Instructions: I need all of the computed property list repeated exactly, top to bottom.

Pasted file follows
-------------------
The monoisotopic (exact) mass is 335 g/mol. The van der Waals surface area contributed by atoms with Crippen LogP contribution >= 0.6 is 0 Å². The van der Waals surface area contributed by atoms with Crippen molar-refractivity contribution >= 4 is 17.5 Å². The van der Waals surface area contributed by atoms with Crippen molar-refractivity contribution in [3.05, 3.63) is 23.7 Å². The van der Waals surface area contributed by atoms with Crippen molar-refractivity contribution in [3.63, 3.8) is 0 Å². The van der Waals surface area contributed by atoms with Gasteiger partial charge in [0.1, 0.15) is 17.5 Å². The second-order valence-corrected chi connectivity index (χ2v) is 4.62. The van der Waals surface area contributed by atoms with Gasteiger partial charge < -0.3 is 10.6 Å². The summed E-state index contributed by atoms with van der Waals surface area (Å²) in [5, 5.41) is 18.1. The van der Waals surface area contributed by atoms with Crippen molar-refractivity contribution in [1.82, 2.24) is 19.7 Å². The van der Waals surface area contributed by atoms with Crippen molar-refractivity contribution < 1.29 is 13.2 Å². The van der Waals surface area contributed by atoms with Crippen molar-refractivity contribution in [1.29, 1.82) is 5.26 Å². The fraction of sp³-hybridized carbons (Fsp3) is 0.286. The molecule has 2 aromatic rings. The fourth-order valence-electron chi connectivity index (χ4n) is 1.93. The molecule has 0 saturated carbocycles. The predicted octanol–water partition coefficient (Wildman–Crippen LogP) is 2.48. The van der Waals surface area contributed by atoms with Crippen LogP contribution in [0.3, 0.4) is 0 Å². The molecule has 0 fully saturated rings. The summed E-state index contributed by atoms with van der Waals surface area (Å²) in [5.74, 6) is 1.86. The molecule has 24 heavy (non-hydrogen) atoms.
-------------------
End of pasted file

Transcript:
The monoisotopic (exact) mass is 335 g/mol. The van der Waals surface area contributed by atoms with Crippen LogP contribution >= 0.6 is 0 Å². The van der Waals surface area contributed by atoms with Crippen molar-refractivity contribution >= 4 is 17.5 Å². The van der Waals surface area contributed by atoms with Crippen molar-refractivity contribution in [3.05, 3.63) is 23.7 Å². The van der Waals surface area contributed by atoms with Crippen molar-refractivity contribution in [3.63, 3.8) is 0 Å². The van der Waals surface area contributed by atoms with Gasteiger partial charge in [0.1, 0.15) is 17.5 Å². The second-order valence-corrected chi connectivity index (χ2v) is 4.62. The van der Waals surface area contributed by atoms with Gasteiger partial charge < -0.3 is 10.6 Å². The summed E-state index contributed by atoms with van der Waals surface area (Å²) in [5, 5.41) is 18.1. The van der Waals surface area contributed by atoms with Crippen molar-refractivity contribution in [1.82, 2.24) is 19.7 Å². The van der Waals surface area contributed by atoms with Crippen molar-refractivity contribution < 1.29 is 13.2 Å². The van der Waals surface area contributed by atoms with Crippen molar-refractivity contribution in [1.29, 1.82) is 5.26 Å². The fraction of sp³-hybridized carbons (Fsp3) is 0.286. The molecule has 2 aromatic rings. The fourth-order valence-electron chi connectivity index (χ4n) is 1.93. The molecule has 0 saturated carbocycles. The predicted octanol–water partition coefficient (Wildman–Crippen LogP) is 2.48. The van der Waals surface area contributed by atoms with Crippen LogP contribution in [0.3, 0.4) is 0 Å². The molecule has 0 fully saturated rings. The summed E-state index contributed by atoms with van der Waals surface area (Å²) in [5.74, 6) is 1.86. The molecule has 24 heavy (non-hydrogen) atoms.